Two customers popped in Fire Brigade Shopping Plaza on Meconogey Road, Quetta City, Pakistan around 4pm on 27th of May 2015. One of them walked to Haji Hussain shop, who was sitting on a small stool in his small shop. On seeing the customer, Haji stood up to receive the customer warmly, but he instead received several warm bullets in his chest. The other customer, in the meantime, went to the next shop, pulled his gun out and pumped multiple bullets into Muhammad Esa’s body. Later on, both killer customers moved to Haji Musa’s shop and shot several bullets in his body. The unknown armed men, after that, calmly managed to drive off to an unknown destination. It was not the first time that the unknown killers escaped to an unknown destination. It was the third time in two days, fourth time in fifteen days and 176 times for the past 14 years.
The main City Police Station is situated a few meters away from the killing scene while the Frontier Corps (FC) check post is literally 15 yards away. But it doesn’t make a difference, when it comes to Hazara killings in Pakistan especially Quetta City.
Haji Hussain died on the spot. Haji Musa succumbed to his injuries in the hospital, while Muhammad Esa is getting medical treatment in the hospital.
On 26th of May 2015 around 6pm, an unknown armed man, reportedly clad in a Police uniform, appeared at Saleem Complex, Jinnah Road, Quetta City and sprayed bullets on four Hazaras who were sitting in a private clinic — waiting for the doctor to get medical treatment. The killer shot killed two Hazara men on the scene and injured two Hazara women. The unknown armed man afterwards managed to escape to an unknown destination.
Earlier that day, around 12pm midday, a customer walked to Anwar Ali’s shop on Shara-e-Iqbal, Quetta City, took his gun out and fired several bullets on Anwar’s body. The unknown armed customer, after that, calmly came out of the shop, kicked-start his bike and rode off to an unknown destination.
Let me give you one more example. Three Hazara young men in their early 20s were ambushed near Qalandar Makan, Kansi Road, Quetta City on 12th of May 2015. Ashraf Ali died instantly, while Safar Ali and Ali Reza succumbed to their injuries at the hospital after couple of days. The unknown killers walked away to an unknown destination.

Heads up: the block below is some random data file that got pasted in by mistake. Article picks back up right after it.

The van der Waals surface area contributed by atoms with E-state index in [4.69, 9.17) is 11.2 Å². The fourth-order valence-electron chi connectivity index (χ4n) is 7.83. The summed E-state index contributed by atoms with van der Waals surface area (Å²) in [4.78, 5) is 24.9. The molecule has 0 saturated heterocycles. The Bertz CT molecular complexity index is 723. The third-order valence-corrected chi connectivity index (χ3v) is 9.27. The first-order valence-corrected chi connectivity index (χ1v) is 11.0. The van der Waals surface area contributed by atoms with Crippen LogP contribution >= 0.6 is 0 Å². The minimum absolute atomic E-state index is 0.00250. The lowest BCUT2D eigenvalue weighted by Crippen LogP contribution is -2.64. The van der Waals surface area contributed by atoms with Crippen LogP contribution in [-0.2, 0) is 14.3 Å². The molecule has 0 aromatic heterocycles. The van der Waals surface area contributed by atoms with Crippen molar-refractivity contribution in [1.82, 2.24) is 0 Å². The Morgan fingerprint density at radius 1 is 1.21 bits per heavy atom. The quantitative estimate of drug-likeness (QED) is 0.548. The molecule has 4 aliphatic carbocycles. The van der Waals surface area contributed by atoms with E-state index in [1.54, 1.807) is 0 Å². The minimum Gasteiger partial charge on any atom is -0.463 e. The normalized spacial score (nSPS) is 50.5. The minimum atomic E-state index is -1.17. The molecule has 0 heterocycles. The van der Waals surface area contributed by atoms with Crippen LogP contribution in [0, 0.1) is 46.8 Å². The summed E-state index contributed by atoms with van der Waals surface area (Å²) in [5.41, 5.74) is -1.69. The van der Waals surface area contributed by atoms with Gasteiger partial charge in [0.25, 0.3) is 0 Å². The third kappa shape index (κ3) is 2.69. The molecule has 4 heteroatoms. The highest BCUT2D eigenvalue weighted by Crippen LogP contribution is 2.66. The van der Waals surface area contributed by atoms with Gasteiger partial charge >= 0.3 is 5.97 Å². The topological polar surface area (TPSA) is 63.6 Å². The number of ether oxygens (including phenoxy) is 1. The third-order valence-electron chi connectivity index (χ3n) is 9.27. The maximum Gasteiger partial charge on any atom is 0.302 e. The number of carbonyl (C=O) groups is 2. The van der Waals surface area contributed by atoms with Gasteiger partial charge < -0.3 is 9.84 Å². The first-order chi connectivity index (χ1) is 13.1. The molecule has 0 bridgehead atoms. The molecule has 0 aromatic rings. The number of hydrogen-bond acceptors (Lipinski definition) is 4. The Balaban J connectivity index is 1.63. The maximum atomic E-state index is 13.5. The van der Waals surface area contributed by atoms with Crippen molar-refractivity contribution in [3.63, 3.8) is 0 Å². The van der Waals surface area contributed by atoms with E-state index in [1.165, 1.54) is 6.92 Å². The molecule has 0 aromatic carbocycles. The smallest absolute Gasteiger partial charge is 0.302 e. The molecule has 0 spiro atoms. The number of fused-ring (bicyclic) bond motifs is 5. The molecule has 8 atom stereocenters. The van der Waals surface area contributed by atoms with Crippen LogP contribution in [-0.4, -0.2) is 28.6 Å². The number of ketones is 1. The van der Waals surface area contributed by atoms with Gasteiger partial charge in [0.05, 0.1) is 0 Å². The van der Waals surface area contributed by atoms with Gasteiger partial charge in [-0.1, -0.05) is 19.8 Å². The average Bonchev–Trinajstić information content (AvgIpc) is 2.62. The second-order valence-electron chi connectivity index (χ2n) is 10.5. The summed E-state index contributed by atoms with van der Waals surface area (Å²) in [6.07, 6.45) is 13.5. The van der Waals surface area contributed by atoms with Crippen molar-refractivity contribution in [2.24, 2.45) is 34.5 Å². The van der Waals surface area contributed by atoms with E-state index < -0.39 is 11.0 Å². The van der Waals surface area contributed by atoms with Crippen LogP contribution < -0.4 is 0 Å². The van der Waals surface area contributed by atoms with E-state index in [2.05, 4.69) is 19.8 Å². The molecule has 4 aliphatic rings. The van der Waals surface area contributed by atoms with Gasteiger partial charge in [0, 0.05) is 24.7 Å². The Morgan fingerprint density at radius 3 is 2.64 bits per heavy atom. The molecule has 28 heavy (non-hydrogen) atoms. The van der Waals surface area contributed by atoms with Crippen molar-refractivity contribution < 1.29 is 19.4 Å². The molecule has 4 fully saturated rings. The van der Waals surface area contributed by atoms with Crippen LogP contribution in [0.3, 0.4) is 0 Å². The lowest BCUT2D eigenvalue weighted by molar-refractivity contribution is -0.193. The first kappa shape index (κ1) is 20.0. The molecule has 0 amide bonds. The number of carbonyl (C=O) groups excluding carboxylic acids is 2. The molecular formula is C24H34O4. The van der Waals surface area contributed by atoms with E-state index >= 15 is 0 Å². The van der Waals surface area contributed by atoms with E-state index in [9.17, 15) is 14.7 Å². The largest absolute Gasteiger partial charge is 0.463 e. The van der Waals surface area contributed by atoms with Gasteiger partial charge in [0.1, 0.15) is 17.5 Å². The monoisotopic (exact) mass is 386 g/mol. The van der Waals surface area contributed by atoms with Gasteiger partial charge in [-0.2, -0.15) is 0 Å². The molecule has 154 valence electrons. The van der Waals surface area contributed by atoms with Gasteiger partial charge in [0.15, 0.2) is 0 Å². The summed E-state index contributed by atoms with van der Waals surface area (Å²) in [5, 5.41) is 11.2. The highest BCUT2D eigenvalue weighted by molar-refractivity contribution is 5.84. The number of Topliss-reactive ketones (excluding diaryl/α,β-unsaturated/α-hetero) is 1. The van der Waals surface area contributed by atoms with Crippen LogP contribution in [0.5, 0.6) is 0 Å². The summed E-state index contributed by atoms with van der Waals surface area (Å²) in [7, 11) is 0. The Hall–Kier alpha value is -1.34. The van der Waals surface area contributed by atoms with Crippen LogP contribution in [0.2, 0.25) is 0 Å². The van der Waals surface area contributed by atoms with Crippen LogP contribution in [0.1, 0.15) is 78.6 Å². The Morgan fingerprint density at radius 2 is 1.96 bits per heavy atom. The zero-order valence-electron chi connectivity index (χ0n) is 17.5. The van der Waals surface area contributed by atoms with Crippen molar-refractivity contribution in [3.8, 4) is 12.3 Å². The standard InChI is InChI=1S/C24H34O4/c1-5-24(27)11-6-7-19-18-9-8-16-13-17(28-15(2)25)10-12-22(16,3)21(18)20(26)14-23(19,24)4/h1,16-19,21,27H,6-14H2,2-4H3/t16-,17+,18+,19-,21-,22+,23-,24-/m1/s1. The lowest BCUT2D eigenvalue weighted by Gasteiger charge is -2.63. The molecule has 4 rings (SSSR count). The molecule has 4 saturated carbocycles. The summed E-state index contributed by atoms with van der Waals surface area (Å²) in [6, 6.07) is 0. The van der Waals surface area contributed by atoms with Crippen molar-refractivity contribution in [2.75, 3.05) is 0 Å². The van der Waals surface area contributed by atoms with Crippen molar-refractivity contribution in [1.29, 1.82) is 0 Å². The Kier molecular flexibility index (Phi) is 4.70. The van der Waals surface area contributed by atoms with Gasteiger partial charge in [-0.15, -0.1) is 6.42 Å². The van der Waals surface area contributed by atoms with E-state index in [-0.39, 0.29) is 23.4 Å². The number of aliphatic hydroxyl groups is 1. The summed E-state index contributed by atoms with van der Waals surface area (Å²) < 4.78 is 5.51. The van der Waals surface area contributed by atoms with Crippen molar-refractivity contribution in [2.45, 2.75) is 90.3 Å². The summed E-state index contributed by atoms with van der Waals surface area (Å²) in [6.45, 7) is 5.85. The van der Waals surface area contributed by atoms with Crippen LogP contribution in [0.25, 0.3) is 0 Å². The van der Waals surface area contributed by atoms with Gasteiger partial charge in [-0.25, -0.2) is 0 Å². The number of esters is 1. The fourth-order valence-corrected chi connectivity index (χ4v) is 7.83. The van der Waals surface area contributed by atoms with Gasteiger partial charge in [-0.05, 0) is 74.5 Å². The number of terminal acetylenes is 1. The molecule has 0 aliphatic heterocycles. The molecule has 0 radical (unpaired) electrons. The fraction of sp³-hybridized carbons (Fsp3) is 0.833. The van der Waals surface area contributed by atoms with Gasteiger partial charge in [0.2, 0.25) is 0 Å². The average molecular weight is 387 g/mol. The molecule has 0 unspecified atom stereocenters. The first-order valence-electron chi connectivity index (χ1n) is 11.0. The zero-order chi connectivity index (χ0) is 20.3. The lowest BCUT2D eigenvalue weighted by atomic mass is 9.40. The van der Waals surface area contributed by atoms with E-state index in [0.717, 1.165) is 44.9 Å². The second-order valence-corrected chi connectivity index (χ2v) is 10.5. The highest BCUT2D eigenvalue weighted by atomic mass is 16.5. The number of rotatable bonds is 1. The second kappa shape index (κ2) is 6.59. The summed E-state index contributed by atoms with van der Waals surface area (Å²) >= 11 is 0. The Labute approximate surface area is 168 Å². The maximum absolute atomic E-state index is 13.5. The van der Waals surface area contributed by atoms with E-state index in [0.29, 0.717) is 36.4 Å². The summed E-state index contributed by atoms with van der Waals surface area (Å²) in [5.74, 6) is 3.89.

For the past 14 years, over 1400 Hazaras have so far been systematically killed and 3500 plus injured including women and children in 176 attacks by unknown killers. And not a single Hazara killer has so far been arrested or brought to justice.
The unknown killers, after killing Hazaras, always go to an unknown destinations somewhere in Quetta City but the local Police and Frontier Corps (FC) due to some “unknown reasons” don’t know who the killers are and where their unknown destinations are. However, when it comes to Baloch nationalists, FC easily find them out—even under the mountains from a vast Balochistan province spreading out 347,190 square kilometre area. There is no unknown area or destination for Baloch nationalists but when it comes to Hazara killers, YES, there are some “unknown areas” for them to enjoy.
In Pakistan especially in Quetta City, everybody knows that Leshkar-e-Jangvi militants kill Hazara community for being Shia Muslim. Even they themselves ring up to the local newspapers and claim the responsibility of each Hazara killing incident. Everybody knows who supports and trains Leshkar-e-Jangvi militants. Human rights organizations especially Human Rights Watch, Asian Human Rights Commission and Amnesty International reports are filled with evidence, but the federal government, provincial government, local Police and Frontier Corps unfortunately don’t know who they are and where they live.
In Pakistan, many believe that the local Police and Frontier Corps have the strength and capability to stop Hazara killings in one week by bringing all the killers to justice, but unfortunately they don’t want to do it because they are considered a “national asset”, who help the elite ruling class in designing the interior and exterior policies especially in Indian Kashmir and Afghanistan. And of course countering Baloch nationalists in Balochistan province.
I’ve personally lost hope on the federal government, provincial government, local Police and Frontier Corps in providing protection to my community and bringing Hazara killers to justice. But have I lost hope on United Nations, human rights organizations and international community to help stop Hazara ethnic cleansing in Pakistan? The near future may have the right answer.